Christmas came early for three cable operators Friday when the Media Bureau of the Federal Communications Commission (FCC) granted special waivers ahead of the July 2007 ban on digital set-tops with integrated security.
Designed to spur set-top competition, the ban will prevent cable operators from purchasing digital set-top boxes with the security elements already baked into the device. After the ban, the bulk of new set-tops will come equipped with an interface that accepts the CableCARD, a removable security module that contains the "keys" necessary to authorize a customer for cable services. To reduce operational complexities, some operators plan to deploy those boxes with the CableCARD pre-inserted.
Operators have argued that digital set-tops with CableCARDs cost two to three times that of like models with integrated security.
The Bureau, just ahead of next week's The Cable Show in Las Vegas, granted a one-year waiver to Charter Communications Inc. and conditional waivers to Millennium Telecom LLC (d/b/a Once Source Communications) and General Communication Inc. (GCI).
Charter initially sought a permanent waiver on seven lower-end digital boxes with integrated security that support apps and services such as an electronic program guide, pay-per-view, and video-on-demand.
The Bureau, however, awarded a limited waiver until July 1, 2008, noting that more than half of the devices Charter will deploy after the July 2007 deadline will have separated security -- in this case, the removable CableCARD. The Bureau also gave Charter some relief due to "severe financial difficulties" the MSO faces, as well as its status as a "rural" operator. Roughly 57 percent of Charter's systems fall into that category. Charter also has the OK to file a request for an extension.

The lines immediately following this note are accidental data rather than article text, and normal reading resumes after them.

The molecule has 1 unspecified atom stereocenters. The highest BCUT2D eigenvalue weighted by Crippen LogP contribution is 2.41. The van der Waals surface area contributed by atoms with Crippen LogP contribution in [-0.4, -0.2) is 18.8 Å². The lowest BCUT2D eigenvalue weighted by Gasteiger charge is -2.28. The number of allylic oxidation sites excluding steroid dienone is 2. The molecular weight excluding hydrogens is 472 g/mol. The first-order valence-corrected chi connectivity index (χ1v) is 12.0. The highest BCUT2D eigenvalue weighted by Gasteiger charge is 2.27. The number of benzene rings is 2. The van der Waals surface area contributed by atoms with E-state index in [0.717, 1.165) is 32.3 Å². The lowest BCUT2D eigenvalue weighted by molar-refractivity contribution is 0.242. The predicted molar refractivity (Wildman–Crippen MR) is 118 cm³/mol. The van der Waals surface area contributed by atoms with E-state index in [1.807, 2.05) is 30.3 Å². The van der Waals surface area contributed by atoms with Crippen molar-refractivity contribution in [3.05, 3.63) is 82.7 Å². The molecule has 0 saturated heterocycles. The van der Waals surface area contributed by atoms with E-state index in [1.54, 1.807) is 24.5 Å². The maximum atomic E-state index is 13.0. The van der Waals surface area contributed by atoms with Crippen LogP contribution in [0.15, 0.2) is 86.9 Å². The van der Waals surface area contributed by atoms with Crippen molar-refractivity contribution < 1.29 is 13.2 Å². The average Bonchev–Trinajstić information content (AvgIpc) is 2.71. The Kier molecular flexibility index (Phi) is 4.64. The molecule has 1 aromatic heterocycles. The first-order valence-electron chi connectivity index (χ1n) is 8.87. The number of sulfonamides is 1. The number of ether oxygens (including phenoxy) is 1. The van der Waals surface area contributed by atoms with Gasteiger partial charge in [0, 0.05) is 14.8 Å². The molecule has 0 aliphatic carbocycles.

GCI of Alaska and One Source of Texas, were awarded waivers on the condition that they commit "to migrate their systems to all-digital on or before Feb. 17, 2009."
GCI asked for a waiver on all new set-tops issued beyond the integration ban, but the Bureau gave the OK on three Motorola models with integrated security: the DCT700 (an all-digital box) and the DCT1000 and DCT2000, which are hybrid analog/digital boxes.
OneSource was seeking a waiver on the DCT700 and the DCT3416. The Bureau endorsed the waiver on the bare-bones DCT700, but did not grant continued deployment of the DCT3416, a model with an on-board digital video recorder and high-definition television capabilities. The Bureau said it was unconvinced of OneSource's argument that the higher-end model was "critical to its ability to migrate to all-digital."
Friday's waiver and conditional waivers follow similar decisions handed down by the Bureau in January. While denying a waiver request by Comcast Corp., it allowed for conditional waivers for Cablevision Systems Corp. and BendBroadband. (See FCC to Comcast: 'No Waiver for You'.)
Comcast, which had sought waivers on certain all-digital set-top models from Motorola Inc., Scientific Atlanta, and Pace Micro Technology, is presently seeking full FCC review on the Bureau's original decision. (See Comcast Appeals CableCARD Ruling.)
While most cable operators initially will use the CableCARD to comply with the ban, a number of MSO-led ventures are vetting out less expensive downloadable conditional access system (DCAS) technologies.
Among them are Polycipher LLC, a joint venture of Comcast, Time Warner Cable Inc., and Cox Communications Inc.; and Beyond Broadband Technology (BBT), a company led by Buford Media Group, WinDBreak Cable, and Tele-Media Broadband.
Of the two ventures, Polycipher has been the more clandestine in terms of marking its progress publicly. Some additional detail might be revealed at The Cable Show next Tuesday afternoon during a conditional access session. Tom Lookabaugh, Polycipher's CEO, is scheduled to participate on the panel.
â€” Jeff Baumgartner, Site Editor, Cable Digital News